With a new office open in Manhattan, Ill., Carbon Enterprises Inc. has put Karen Brown in charge of operations. Having extensive experience in industrial and drinking water filtration, her background is in filter media such as gravel, sand, anthracite, etc. Brown will also aid CEI in sales of activated carbons. The Manhattan location helps handle the company’s customers in Northern U.S. and Canada.

Environmental Products adds two managers
Hoffinger Industries has named Pete Perez as product/technical manager and Steve Pflueger as national sales manager of its Environmental Products Division (EPD)—the corporation’s industrial/commercial and drinking water system filtration division. Perez, who joined the company in 1996, previously served as electro/ mechanical technician and designer and returns to EPD after an 11-month absence. He’ll oversee new product design. Before joining Hoffinger, he served as control systems designer for Equinox Industries. Pflueger will handle domestic distribution of EPD’s industrial/commercial and drinking water filtration systems. He brings 20 years of experience in the aquatic industry to the job, having served as sales manager for Waterline Technologies, where he specialized in commercial aquatic facilities among other duties.

Burkert USA names president, VP
Hal J. Reisiger has been appointed president and Andrew Harris picked as vice president of marketing for Burkert USA, a division of Burkert GmbH, a world leader in fluid control systems with offices and manufacturing facilities in 43 countries that integrate intelligence into valves and sensors. Reisiger joined Burkert in 1998 as executive vice president of operations after 17 years with Hasken International where he was vice president of operations and director of worldwide distribution. He holds a bachelor’s degree in mechanical engineering from Cal Tech and an MBA from UCLA. His appointment ends a succession of European personnel that previously headed Burkert’s U.S. operations. Harris is responsible for new business development and marketing management. Before joining Burkert in 1999, he was corporate sales manager for Hercules Inc.’s Betz-Dearborn Division. He began his career as a project engineer with Exxon and holds a bachelor’s degree in chemical engineering from the University of Arizona and an MBA from the University of Southern California.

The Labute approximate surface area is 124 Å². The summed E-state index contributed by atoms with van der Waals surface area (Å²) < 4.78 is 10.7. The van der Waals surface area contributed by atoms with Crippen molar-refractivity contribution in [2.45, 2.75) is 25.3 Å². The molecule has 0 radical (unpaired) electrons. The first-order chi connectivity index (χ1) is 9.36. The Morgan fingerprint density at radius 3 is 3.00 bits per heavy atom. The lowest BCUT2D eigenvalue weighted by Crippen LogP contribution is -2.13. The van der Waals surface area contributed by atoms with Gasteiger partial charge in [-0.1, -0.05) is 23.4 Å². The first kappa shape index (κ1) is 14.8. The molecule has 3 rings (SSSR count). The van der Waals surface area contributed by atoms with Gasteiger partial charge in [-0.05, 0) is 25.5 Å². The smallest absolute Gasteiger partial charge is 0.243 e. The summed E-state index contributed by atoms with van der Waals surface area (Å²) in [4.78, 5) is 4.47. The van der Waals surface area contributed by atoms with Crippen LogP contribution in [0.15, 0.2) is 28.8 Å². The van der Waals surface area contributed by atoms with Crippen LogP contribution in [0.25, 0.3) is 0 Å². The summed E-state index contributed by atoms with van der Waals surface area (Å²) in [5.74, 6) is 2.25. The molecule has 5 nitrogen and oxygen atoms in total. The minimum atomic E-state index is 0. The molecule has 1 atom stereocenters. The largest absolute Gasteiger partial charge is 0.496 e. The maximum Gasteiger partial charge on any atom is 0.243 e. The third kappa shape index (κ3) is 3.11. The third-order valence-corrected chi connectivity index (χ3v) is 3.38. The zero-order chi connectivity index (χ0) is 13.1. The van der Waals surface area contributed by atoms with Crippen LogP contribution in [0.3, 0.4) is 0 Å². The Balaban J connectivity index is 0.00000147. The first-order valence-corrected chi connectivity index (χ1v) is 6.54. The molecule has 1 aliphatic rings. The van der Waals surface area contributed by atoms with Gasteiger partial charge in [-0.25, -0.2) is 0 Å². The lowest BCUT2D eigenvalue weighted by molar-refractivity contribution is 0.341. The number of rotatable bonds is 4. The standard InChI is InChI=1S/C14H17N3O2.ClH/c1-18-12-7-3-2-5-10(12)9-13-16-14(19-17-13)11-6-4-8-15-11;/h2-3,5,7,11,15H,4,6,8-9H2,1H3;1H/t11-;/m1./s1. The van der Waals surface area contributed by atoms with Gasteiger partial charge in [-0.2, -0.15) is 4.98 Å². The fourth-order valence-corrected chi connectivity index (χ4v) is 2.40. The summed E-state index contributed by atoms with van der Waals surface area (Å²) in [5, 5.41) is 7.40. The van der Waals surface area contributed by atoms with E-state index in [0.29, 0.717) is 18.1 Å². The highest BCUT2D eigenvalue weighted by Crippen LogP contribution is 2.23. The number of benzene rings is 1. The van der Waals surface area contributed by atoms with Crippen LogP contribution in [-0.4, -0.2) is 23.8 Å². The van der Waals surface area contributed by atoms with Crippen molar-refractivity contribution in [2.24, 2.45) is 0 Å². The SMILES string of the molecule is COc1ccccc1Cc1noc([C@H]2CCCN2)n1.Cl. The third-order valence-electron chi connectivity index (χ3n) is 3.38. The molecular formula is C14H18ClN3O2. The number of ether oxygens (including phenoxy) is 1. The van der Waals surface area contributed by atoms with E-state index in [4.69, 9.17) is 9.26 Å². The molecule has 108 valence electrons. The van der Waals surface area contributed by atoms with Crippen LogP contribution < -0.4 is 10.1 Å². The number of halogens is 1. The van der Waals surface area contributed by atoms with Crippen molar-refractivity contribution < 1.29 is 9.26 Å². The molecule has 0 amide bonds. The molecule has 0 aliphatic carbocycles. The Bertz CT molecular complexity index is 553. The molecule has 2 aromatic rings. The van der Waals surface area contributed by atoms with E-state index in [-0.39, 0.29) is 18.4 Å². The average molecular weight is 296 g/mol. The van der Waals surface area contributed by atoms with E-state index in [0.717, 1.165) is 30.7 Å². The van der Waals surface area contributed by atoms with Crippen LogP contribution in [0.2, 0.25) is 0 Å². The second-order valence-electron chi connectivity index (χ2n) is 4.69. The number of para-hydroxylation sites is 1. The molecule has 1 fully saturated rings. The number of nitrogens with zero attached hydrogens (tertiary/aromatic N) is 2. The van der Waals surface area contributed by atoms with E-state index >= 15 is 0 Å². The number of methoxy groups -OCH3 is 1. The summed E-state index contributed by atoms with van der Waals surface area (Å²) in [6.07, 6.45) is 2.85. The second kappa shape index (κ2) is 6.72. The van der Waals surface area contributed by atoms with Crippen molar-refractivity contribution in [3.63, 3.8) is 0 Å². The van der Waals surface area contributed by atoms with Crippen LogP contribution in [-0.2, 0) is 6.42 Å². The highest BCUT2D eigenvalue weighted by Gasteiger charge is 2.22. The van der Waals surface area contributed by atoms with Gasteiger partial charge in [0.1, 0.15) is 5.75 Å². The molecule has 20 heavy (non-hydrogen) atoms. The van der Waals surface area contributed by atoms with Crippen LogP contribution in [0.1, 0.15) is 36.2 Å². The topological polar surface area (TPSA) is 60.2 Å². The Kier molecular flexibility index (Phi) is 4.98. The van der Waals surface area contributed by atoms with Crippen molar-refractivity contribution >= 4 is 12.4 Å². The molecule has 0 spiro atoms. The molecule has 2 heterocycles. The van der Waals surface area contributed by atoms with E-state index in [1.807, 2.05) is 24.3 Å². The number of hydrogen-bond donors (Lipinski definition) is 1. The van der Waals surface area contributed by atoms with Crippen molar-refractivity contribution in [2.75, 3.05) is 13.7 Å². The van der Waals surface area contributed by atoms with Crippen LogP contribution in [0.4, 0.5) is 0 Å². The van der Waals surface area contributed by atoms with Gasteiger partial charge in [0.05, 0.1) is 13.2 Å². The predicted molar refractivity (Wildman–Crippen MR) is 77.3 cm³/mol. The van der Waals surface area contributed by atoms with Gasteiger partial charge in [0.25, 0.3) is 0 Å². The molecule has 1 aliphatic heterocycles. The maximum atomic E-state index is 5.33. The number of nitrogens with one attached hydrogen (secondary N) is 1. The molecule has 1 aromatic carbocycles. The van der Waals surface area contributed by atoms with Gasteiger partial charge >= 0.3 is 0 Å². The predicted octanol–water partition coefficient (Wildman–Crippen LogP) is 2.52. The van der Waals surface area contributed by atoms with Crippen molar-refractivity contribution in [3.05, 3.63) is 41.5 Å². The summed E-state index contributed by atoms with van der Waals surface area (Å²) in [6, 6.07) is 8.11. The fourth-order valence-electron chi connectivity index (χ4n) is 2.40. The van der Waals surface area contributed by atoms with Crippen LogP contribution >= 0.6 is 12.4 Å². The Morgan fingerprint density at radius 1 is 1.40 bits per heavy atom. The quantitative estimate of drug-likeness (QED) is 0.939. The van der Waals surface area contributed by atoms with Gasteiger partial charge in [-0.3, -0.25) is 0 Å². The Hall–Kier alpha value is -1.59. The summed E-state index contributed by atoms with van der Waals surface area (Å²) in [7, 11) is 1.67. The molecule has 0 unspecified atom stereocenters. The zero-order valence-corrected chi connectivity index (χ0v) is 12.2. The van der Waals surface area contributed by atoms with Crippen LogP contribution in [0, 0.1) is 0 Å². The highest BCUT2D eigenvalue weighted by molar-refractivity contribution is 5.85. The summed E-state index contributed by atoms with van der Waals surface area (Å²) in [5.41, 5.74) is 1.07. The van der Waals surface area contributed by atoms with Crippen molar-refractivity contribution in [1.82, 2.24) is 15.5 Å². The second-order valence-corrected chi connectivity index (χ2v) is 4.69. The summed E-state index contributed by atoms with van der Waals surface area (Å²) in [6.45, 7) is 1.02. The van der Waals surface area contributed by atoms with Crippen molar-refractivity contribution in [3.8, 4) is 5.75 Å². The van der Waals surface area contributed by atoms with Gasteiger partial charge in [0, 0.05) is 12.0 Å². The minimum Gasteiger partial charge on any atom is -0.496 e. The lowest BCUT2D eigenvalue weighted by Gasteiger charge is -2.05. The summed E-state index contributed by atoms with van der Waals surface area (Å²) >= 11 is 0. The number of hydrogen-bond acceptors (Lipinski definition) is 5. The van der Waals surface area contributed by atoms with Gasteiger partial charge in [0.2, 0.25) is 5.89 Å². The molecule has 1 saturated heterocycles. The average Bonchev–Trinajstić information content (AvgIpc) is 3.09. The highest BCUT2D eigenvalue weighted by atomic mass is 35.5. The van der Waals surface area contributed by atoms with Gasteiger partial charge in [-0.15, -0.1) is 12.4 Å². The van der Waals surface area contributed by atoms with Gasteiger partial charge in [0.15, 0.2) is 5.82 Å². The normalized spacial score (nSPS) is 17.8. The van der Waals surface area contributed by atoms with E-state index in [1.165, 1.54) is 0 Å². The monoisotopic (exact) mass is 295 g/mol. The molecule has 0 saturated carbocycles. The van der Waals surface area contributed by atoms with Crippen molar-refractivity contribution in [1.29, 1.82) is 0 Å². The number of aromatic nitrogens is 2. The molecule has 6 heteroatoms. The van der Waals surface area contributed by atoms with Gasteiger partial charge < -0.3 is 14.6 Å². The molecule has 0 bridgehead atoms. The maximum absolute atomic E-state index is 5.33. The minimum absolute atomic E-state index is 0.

Wise leads sales at Better Water
Better Water Industries Inc., of Tyler, Minn., has appointed Cary Wise to head up sales and marketing divisions for their chlorination system divisions. Among his duties will be scheduling nationwide dealer and distributor training sessions and providing technical assistance. Previously, Wise was VP of sales/marketing for Alamo Water Refiners and PJD International.

Viewpoint

Saturday, September 2nd, 2000

By Carlos David Mogollón, WC&P Executive Editor

A Cornucopia of Cumbersome Water Issues

September signals summer’s end. Kids go back to school and we can concentrate on new goals, contemplating fall colors and coming snows. But first let’s reflect on a few items, sort of a seasonal cleanup if you will, of things scattering our desk recently.

One involves an online conversation from June on MasterPlumbers.com’s chat-room, where R/O Conn’s Dave Walling, of Phoenix, defends the water treatment industry from “snake oil salesmen” charges and calls for limiting installations to licensed plumbers only. The points plumbers make regarding fly-by-night operations and the need for continued installer training have some merit. But just as one bad plumber doesn’t mean all plumbers are bad, the same could be said for water treatment equipment dealers. If anything, plumbers and water treatment dealers should be united against the fly-by-nighters who give both a bad name. It should be noted the final line in the online chat was: “Thank you again, David, for a fantastic product and caring enough about this industry to answer my original posting.”